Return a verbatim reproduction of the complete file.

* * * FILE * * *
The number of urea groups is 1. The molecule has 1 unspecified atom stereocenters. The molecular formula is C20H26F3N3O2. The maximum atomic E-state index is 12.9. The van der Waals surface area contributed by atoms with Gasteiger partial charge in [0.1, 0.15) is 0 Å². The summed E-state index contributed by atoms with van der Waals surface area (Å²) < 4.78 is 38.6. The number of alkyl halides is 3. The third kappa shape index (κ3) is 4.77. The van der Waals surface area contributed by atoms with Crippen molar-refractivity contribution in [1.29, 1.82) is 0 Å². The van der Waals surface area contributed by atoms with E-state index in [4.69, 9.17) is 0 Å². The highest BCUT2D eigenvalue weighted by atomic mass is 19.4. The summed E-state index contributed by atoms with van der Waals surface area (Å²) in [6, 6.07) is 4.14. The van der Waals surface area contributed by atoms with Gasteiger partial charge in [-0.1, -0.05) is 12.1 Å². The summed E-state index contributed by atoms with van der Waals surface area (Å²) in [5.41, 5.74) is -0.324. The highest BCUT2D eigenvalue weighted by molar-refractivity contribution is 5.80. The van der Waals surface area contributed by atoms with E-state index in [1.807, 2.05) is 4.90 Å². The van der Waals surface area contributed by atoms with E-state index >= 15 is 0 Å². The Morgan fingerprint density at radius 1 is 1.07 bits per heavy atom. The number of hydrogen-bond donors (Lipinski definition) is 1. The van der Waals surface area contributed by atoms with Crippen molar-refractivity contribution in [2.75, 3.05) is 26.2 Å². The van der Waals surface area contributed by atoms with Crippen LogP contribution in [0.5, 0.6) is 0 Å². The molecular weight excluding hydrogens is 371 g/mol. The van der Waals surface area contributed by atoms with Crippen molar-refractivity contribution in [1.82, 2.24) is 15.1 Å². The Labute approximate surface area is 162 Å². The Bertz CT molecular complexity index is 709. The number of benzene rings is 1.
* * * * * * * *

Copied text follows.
The number of urea groups is 1. The molecule has 1 unspecified atom stereocenters. The molecular formula is C20H26F3N3O2. The maximum atomic E-state index is 12.9. The van der Waals surface area contributed by atoms with Gasteiger partial charge in [0.1, 0.15) is 0 Å². The summed E-state index contributed by atoms with van der Waals surface area (Å²) < 4.78 is 38.6. The number of alkyl halides is 3. The third kappa shape index (κ3) is 4.77. The van der Waals surface area contributed by atoms with Crippen molar-refractivity contribution in [1.29, 1.82) is 0 Å². The van der Waals surface area contributed by atoms with E-state index in [4.69, 9.17) is 0 Å². The highest BCUT2D eigenvalue weighted by atomic mass is 19.4. The summed E-state index contributed by atoms with van der Waals surface area (Å²) in [6, 6.07) is 4.14. The van der Waals surface area contributed by atoms with Gasteiger partial charge in [-0.1, -0.05) is 12.1 Å². The summed E-state index contributed by atoms with van der Waals surface area (Å²) in [5.41, 5.74) is -0.324. The highest BCUT2D eigenvalue weighted by molar-refractivity contribution is 5.80. The van der Waals surface area contributed by atoms with E-state index in [1.807, 2.05) is 4.90 Å². The van der Waals surface area contributed by atoms with E-state index >= 15 is 0 Å². The Morgan fingerprint density at radius 1 is 1.07 bits per heavy atom. The number of hydrogen-bond donors (Lipinski definition) is 1. The van der Waals surface area contributed by atoms with Crippen molar-refractivity contribution in [2.75, 3.05) is 26.2 Å². The van der Waals surface area contributed by atoms with Crippen LogP contribution in [0.5, 0.6) is 0 Å². The molecular weight excluding hydrogens is 371 g/mol. The van der Waals surface area contributed by atoms with Crippen molar-refractivity contribution in [1.82, 2.24) is 15.1 Å². The Labute approximate surface area is 162 Å². The Bertz CT molecular complexity index is 709. The number of benzene rings is 1.